The sub-arctic current off Japan's east coast flows with a sense of purpose. Travelling at four to eight kilometres a day, through one low pressure system after another, water heads east for two to five years.
Then it hits the rocks at the bottom of Bill McIntyre's garden.
"We soundproof the downstairs bedrooms so the waves don't keep guests awake," says McIntyre. "You can still hear thuds on a rough night though."
McIntyre runs Ocean's Edge Bed and Breakfast in Ucluelet, on Vancouver Island's west coast. His idea of a rough night includes hurricane force winds, six-metre ocean swells and rain lots of rain.
To some, it might seem a dubious source of civic pride but they experience a perfect storm here on average once a week between October and March. Storm watching is the latest evolutionary step for a town reinventing itself. With Canada's west coast salmon fishery already in decline, Ucluelet's community of 1,800 suffered 400 job losses in the forest industry during the last decade.
With its two most profitable resources gone, the town looked west to the very elements that helped shape its earlier good fortune. A volunteer society led by local oyster farmer, "Oyster Jim" Martin, secured government funding to build the Wild Pacific Trail, a 2.7-kilometre waterfront loop trail overlooking Barkley Sound.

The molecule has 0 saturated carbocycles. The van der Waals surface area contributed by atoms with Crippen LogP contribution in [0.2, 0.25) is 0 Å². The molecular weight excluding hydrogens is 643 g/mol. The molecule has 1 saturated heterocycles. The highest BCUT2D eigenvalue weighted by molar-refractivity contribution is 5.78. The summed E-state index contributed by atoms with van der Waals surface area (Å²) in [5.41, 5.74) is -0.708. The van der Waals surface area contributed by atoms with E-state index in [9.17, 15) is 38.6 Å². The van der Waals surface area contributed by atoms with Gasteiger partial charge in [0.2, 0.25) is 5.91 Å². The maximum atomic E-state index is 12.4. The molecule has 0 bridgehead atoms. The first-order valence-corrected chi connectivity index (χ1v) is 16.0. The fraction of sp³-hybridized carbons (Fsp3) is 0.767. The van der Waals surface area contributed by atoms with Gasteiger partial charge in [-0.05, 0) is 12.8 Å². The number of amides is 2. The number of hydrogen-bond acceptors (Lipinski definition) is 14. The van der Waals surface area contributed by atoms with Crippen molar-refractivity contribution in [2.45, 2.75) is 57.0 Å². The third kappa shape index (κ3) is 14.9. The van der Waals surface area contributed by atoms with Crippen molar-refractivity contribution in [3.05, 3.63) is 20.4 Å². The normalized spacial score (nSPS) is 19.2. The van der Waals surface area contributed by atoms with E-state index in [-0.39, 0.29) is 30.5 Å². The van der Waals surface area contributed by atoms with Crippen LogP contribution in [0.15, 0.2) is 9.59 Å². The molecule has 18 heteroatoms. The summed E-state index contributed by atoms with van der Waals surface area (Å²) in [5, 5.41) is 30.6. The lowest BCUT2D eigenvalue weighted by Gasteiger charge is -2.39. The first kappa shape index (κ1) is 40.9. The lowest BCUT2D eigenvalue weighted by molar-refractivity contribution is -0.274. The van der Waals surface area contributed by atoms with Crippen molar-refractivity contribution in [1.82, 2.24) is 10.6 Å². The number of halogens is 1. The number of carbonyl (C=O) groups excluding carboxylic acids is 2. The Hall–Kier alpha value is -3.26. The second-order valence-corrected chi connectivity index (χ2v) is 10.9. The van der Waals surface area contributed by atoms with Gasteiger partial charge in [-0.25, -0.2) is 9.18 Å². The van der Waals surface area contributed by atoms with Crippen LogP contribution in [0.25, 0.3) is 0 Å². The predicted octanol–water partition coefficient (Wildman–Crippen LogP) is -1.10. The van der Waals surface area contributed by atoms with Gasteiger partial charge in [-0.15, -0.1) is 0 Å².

The trail is accessible to wheelchairs and strollers and provides a safe, front row seat from which to view the ever-changing seascape. In the spring, it becomes one of the world's best land-based whale watching spots, as thousands of gray whales migrate north, some but 200 feet from the trail.
"March is when things really start cooking," says McIntyre, rubbing his hands and all but licking his lips. "The herring come to spawn, we have 26,000 migrating gray whales passing here, sea lions and orcas, bald eagles..."
When he's not running his B&B, McIntyre, a biologist and former chief naturalist of Pacific Rim National Park, leads small guided walks on Ucluelet's trails and beaches. He describes the Wild Pacific Trail as a wilderness experience accessible to everyone.
It is only when you join him on the trail, he starts talking about "rogue waves" and "the kill zone."
"People are easily fooled by the waves here," says McIntyre. "It can be a clear sunny day but a storm 200 kilometres off shore can send waves twice as far up the rocks than normal. Being on those rocks is the equivalent of traipsing out of bounds in the backcountry during a high avalanche alert.
"That's why we call it the kill zone, or the death zone."